Tons of Mirrors, an energy company focused on making solar energy cheaper and more accessible, plans to make sunlight a 24-hour phenomenon. The company’s CEO, Ben Nowack, is a 26-year-old technology innovator who previously worked with Space X. Nowack has plans to install a special setup in space, which includes large mirrors that can redirect sunlight at night to solar panels on Earth.
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“Today, with the solar panels that are out there, it’s a $20 billion-a-year industry,” Nowack says as reported by Vice. “What I’m building is bigger than any of the markets they currently have. If that’s the electric solution, and let’s say in 200 years it replaces fossil fuels, that’s a $17 trillion market.”
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The setup would be positioned on the International Space Station (ISS) to facilitate 24-hour access to solar power. It will protrude into space while reflecting enough sunlight back to Earth to facilitate solar energy harvesting. The idea of orbital solar reflectors was first presented to the senate in 1977. Since then, many scientists have toyed with the idea.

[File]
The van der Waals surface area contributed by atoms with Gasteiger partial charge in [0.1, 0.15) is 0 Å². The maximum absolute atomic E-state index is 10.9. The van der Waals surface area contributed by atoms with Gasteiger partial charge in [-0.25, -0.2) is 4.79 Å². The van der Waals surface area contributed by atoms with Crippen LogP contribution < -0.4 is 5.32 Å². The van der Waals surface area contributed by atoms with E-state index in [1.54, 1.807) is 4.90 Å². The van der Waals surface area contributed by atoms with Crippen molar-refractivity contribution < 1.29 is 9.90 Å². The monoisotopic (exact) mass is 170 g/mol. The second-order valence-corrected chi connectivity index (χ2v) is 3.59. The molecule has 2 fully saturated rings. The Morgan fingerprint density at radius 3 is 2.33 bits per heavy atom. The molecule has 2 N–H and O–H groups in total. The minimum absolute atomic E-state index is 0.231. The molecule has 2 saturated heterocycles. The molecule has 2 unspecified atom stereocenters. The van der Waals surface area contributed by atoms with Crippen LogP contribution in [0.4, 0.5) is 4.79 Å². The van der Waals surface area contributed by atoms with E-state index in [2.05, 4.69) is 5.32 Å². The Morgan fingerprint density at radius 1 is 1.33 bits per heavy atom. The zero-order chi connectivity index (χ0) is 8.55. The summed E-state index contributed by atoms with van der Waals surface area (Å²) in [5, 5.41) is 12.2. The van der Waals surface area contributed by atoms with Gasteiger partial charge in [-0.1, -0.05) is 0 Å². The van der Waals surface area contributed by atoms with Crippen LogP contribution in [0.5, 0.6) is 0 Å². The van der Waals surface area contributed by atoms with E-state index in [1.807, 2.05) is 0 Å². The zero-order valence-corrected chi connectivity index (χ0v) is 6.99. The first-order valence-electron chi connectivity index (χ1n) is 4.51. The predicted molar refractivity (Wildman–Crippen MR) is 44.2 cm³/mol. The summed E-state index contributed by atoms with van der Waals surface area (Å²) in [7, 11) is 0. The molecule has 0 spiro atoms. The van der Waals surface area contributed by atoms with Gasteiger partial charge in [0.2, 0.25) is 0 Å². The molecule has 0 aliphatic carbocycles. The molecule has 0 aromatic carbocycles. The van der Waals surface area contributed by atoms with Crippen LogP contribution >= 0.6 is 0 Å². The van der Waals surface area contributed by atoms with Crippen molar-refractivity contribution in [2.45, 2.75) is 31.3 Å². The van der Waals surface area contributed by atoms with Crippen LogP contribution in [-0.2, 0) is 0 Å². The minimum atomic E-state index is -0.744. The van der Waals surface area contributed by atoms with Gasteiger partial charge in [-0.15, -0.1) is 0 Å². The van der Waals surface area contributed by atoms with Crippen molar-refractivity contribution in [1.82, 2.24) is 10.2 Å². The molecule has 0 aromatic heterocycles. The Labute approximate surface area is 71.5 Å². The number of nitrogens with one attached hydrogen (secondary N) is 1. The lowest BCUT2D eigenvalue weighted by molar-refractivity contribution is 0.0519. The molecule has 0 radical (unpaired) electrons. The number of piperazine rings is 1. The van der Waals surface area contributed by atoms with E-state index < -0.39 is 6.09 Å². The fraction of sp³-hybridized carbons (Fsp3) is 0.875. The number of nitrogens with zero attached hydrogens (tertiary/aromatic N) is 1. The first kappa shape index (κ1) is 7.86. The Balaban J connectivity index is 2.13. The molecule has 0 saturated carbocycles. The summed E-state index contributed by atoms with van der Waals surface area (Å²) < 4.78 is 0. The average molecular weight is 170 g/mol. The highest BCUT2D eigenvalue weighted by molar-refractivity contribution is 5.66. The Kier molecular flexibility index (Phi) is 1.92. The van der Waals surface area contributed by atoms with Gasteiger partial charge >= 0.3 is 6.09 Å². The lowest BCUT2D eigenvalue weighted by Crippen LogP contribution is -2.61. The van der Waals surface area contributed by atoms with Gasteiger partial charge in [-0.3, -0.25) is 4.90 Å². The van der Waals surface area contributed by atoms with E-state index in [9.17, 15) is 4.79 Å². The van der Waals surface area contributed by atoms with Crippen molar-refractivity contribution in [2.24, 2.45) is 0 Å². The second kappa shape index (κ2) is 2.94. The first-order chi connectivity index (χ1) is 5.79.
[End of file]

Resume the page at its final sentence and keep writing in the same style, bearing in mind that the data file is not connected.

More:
Researchers at the University of Glasgow are currently working on large-scale satellite solar reflector technology that will enable large-scale solar farms to access sunlight at night. China has also announced plans to release artificial moons into space. The reflective objects are said to have enough light to replace street lights by the end of this year.
According to Nowack, his initial idea was to have an infinitely long vacuum tube containing sunlight-directed mirrors in space. However, he revised the idea due to its size and the resources it would require. With his current idea, a large wave of particles or light can be narrowed into a single beam.
While the idea is good, Noack has some challenges that the company is still trying to work out. He is currently trying to lower the cost, establish a large area in space required for the setup and raise money.
“It’s an enormous national security risk if China has access to electricity for 10 or 100 times cheaper than the US,” he said, highlighting the geopolitical challenges of cheap clean power moving forward.
Via Interesting Engineering
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